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|Title: ||Nutritional belief and practices of Saudi Mothers during infancy period in Riyadh City|
|Authors: ||E. E. Fikry, Mervat.|
|Keywords: ||Nutrition, Infancy|
|Issue Date: ||1991 |
|Citation: ||The Bulletin of the High Institute of Public Health, Volume XXI, Number 1, January: 53:63|
|Abstract: ||The relationship between beliefs, attitudes, values and health behavior has been explained by the health belief model. That issue is of utmost importance to the providers of health care. The reasons for nutritional problems investigated were partly referred to enormous feeding and other sociocultural factors as beliefs. The investigators felt the need to study nutritional beliefs and practices of Saudi mothers during the infancy period, which will help in identifying and understanding reasons of nutritional problems in the Kingdom of Saudi Arabia to formulate a plan of action.
The aim of this study is to identify the beliefs and practices related to breast-feeding, artificial feeding and weaning through the infancy period.
The study was conducted in the maternity and children’s hospitals in Riyadh. The sample size presented 10% of the total number of Saudi mothers attending the maternity clinics of the hospital in a month. The first 300 mothers, who met the criteria established for selection, were interviewed. Data collected were revised, coded, and analyzed using a computer system (SPSS statistical package). For the purpose of analysis and presentation of data, mothers’ nutritional beliefs were categorized to useful, harmless and harmful based on review of literature. Useful beliefs are those that encourage good health. The harmless beliefs are those which can do not seem to affect health. The harmful beliefs are those ones that cause ill health and may lead to diseases. Practices related to bottle feeding were grouped as satisfactory and unsatisfactory, using score system. This classification was done according to the percentage of correct practices (unsatisfactory practice is less than 70% and satisfactoty is 70% or more.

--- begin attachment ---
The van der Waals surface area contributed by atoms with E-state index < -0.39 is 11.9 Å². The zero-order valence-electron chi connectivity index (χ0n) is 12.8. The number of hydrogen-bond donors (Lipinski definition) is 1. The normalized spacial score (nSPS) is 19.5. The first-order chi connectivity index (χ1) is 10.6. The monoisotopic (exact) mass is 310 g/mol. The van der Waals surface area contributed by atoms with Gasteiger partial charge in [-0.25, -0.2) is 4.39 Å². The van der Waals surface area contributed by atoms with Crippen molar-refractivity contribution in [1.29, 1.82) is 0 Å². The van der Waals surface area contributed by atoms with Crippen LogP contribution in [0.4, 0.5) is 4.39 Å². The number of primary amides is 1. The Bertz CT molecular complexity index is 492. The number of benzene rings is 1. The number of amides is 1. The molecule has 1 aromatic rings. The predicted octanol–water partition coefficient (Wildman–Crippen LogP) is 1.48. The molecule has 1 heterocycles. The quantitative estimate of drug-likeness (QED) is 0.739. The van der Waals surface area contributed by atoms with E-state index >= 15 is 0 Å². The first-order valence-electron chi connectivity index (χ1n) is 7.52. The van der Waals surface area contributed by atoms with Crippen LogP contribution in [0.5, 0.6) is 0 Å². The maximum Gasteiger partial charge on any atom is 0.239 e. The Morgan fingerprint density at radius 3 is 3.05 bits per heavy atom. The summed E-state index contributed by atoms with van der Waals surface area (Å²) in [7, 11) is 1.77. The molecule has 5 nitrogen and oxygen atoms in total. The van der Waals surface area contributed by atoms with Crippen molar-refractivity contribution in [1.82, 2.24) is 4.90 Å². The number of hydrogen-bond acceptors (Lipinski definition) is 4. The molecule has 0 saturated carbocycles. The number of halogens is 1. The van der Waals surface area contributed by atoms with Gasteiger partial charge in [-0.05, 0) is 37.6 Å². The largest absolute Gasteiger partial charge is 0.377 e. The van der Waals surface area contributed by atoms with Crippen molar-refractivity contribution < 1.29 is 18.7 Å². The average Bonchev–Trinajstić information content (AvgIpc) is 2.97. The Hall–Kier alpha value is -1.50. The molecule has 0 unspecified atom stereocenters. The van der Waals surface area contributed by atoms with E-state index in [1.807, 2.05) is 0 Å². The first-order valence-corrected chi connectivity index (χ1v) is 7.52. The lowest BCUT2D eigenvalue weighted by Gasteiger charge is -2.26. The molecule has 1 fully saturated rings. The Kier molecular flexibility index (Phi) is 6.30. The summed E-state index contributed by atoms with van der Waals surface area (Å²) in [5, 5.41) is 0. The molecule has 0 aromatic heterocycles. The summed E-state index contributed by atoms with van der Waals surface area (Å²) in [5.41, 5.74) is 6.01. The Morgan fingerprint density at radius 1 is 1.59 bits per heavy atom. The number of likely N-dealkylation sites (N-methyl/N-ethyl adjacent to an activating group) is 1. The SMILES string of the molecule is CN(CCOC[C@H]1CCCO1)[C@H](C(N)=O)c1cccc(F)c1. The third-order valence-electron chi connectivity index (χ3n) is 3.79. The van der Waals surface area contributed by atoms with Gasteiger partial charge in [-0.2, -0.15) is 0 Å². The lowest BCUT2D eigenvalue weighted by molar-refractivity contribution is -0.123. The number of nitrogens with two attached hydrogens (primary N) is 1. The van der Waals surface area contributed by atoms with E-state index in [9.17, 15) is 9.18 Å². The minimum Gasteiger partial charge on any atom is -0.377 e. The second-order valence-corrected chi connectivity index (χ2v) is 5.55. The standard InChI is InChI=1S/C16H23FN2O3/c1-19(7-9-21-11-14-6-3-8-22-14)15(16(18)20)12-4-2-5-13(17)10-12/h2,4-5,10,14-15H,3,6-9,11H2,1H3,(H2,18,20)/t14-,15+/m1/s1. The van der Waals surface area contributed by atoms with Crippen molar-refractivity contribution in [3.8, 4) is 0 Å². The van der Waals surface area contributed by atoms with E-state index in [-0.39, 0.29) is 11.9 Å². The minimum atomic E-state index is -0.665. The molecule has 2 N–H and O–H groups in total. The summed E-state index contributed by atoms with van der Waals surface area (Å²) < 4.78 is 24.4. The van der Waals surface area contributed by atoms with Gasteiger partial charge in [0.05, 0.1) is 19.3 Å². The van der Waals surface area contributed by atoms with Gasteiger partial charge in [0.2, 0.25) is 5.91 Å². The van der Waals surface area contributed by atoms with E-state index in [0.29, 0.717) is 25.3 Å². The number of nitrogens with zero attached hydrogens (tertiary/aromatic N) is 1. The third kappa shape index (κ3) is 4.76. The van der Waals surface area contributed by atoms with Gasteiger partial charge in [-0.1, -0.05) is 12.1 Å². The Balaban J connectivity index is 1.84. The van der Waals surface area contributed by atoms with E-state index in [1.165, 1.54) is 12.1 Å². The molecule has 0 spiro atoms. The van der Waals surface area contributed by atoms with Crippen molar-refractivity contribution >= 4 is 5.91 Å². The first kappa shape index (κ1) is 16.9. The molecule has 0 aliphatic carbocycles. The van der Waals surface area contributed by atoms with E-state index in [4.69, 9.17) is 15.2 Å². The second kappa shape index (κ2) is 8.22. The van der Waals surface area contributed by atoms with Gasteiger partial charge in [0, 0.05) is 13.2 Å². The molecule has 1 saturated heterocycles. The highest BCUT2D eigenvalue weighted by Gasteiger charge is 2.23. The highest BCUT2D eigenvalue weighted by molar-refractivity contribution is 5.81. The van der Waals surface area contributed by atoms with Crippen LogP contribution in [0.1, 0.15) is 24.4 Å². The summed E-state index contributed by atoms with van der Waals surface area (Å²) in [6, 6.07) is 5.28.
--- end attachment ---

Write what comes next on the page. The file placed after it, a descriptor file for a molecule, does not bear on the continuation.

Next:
The study displayed that 44.3% of the mothers had the proper practice of breast feeding their babies on the first day. It was also believed by 30% of the sample that colostrum is harmful. Unsatisfactory practices related to preparation of bottle feeding were reported by 64% of the mothers. 20.3% of mothers did not start weaning their infants before nine months of age. Mothers living in extended, large families had high percentage of harmful beliefs and practices, which might be due to the traditional influence of the old ladies and mothers in law on the young mothers.
The finding of the present study helps health workers in Saudi Arabia to plan for health education programs that are implemented to encourage and promote useful beliefs and practices and discourage the harmful ones.|
|Appears in Collections:||College of Nursing|
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